UK graduate opens Jersey Mike’s near campus


Jersey Mike’s building mug on Tuesday, March 1, 2016 in Lexington, KY. Photo by Cameron Sadler | Staff 

Paul Whitehead

A UK graduate is bringing his family and business back to Lexington to offer students new food and some advice on following their dreams. Jersey Mike’s Subs is one of the newest additions to UK students’ food choices.

Jersey Mike’s — or “J. Mike’s,” as many college students refer to it — is a brand many may recognize from their hometowns, but it is the first of its kind to open in Lexington. The restaurant has been bustling with customers since opening its doors in early February.

Every business is at some point merely a concept, an idea, or a dream that someone was willing to make a reality. For the new Jersey Mike’s near campus located on S Broadway, that dreamer is William Rover.

Rover was a business major and a member of the track and field team while at UK. Here he also met his wife, who graduated with a degree in journalism.

He began as a simple sub shop employee. Having become a manager after proving himself through hard work, he eventually took the opportunity to take over and own his own shop in Cincinnati. He turned around the shop and then began looking to expand.

Within just more than a month, Rover moved back to Lexington, bought a house and launched his franchise, all shortly before having his first child. Customers will see Rover in the shop on a regular basis, working alongside his employees.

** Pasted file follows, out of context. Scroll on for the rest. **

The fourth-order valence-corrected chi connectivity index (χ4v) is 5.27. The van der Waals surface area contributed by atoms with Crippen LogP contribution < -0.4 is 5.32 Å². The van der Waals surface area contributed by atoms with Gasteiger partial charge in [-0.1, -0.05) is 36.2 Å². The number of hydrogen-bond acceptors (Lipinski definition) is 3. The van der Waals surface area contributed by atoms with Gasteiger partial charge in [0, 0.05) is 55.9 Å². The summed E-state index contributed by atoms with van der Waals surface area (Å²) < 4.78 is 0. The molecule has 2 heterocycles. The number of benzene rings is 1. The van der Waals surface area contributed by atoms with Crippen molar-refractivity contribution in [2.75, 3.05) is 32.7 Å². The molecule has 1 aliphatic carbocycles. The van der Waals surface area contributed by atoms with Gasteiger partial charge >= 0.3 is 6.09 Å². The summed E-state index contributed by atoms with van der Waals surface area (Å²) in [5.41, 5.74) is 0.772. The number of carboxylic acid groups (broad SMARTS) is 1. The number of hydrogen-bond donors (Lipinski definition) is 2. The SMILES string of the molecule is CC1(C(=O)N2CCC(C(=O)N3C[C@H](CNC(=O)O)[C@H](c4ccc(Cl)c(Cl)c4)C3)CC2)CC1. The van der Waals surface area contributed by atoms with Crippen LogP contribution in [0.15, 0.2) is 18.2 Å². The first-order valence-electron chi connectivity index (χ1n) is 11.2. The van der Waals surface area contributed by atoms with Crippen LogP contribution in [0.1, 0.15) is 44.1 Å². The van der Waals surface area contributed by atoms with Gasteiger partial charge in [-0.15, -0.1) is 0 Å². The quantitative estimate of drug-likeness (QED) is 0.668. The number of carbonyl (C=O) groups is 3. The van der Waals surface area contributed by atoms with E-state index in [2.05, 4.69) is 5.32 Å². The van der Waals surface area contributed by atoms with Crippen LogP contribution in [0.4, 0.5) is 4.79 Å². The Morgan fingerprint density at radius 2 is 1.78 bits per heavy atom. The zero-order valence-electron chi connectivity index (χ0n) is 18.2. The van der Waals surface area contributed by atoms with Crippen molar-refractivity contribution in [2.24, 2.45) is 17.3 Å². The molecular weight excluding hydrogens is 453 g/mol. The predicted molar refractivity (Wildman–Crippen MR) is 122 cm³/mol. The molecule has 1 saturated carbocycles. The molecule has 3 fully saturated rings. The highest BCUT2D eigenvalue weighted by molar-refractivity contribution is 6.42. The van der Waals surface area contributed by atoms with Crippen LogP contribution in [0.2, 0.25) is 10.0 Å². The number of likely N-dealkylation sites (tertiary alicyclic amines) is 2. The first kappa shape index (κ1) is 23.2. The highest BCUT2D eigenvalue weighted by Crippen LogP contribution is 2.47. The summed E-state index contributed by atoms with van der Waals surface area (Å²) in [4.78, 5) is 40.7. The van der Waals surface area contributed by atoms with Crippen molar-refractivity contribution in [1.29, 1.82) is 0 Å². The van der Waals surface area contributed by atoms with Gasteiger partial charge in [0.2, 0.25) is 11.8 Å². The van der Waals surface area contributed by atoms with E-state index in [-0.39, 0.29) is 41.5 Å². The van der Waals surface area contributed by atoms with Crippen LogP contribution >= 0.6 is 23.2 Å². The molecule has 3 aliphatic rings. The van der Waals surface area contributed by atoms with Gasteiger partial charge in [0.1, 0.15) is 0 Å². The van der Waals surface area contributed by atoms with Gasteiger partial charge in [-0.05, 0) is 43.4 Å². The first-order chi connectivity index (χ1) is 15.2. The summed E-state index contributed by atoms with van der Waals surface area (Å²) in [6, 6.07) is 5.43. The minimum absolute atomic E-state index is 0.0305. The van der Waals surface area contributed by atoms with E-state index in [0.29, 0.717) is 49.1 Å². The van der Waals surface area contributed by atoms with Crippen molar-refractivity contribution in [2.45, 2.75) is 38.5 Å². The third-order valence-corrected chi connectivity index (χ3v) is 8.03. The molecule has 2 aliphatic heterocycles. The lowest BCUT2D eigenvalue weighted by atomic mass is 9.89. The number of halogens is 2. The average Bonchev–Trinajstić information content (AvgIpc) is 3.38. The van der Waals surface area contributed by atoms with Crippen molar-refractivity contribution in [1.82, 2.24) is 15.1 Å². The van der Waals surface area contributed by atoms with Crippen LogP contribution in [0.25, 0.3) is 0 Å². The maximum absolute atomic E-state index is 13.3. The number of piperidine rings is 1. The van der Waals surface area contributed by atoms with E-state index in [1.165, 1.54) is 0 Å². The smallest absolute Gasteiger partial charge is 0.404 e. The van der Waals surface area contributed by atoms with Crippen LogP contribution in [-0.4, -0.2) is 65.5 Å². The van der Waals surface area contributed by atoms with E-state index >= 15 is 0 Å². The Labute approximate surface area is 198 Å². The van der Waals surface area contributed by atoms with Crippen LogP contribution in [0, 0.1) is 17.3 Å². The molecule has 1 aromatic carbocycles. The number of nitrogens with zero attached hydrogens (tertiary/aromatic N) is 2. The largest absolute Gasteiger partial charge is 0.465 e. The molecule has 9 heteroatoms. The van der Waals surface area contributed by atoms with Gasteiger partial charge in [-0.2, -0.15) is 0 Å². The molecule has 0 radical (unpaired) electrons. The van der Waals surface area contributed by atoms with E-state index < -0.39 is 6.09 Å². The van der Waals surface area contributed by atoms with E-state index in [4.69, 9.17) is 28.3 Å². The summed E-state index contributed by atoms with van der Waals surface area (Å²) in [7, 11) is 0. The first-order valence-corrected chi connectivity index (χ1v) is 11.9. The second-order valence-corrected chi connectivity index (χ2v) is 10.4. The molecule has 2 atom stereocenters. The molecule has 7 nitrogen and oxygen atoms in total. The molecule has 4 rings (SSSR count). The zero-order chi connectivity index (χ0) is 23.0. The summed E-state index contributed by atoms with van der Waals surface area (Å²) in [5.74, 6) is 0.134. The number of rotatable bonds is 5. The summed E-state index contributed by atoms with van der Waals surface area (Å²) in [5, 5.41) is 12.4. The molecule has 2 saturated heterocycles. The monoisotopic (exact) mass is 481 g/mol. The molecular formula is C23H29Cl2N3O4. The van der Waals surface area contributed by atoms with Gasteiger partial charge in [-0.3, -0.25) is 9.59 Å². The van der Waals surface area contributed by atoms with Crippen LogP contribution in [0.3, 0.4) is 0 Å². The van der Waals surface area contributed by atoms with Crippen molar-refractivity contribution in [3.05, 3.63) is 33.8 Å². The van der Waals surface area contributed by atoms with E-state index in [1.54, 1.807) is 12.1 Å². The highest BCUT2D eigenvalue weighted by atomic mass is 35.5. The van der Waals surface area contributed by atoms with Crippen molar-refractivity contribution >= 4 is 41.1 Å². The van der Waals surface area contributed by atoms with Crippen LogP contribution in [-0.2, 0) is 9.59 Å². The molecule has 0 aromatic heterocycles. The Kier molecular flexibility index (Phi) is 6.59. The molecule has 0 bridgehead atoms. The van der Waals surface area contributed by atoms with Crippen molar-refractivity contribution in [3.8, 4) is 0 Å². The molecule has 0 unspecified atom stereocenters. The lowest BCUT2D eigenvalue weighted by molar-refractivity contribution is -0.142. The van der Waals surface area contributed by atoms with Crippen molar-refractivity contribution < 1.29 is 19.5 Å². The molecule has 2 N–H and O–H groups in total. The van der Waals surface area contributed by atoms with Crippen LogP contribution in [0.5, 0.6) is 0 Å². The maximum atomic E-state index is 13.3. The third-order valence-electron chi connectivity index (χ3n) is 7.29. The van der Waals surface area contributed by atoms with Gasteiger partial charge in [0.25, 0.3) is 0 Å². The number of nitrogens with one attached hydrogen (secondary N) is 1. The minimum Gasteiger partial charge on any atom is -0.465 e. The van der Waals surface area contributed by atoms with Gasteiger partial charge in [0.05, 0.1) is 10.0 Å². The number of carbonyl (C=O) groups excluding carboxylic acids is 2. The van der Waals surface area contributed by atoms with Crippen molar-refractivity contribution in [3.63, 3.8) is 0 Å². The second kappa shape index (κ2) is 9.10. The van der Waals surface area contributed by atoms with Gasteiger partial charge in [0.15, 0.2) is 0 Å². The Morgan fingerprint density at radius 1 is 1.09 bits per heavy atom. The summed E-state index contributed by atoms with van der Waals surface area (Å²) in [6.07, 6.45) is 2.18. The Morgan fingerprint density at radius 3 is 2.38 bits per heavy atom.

For those unfamiliar with opening a franchise, owners must put up a large amount of capital to use a company’s logo and product, and they are held to the company’s business standards. The store must also pay a percentage of its revenue to the parent company every month.

Store manager Tony Shackleford said Jersey Mike’s goal is to build relationships with customers and employees, as well as the Lexington community.

“It’s not how fast we can get them out the door, it’s can we serve them quickly and actually give them a good experience for having come here,” Shackleford said.

Being an entrepreneur can be a difficult venture to pursue, requiring good organizational skills and a “big picture” frame of mind alongside qualities like a good work ethic and a hunger for success. The store is left to its own devices to cover the overhead costs, attract customers and build its reputation, with the success or failure of the business resting on Rover’s shoulders.

The store is essentially its own company, walking on its own two feet. It just has a recognized brand name on the door. Rover said taking such a big financial risk is scary, especially since he had to make it all happen in such a short frame of time without knowing for sure how it would work out.

But still, Rover has learned a valuable lesson from the experience.

“Don’t be afraid of the unknown, it’s the most rewarding,” he said.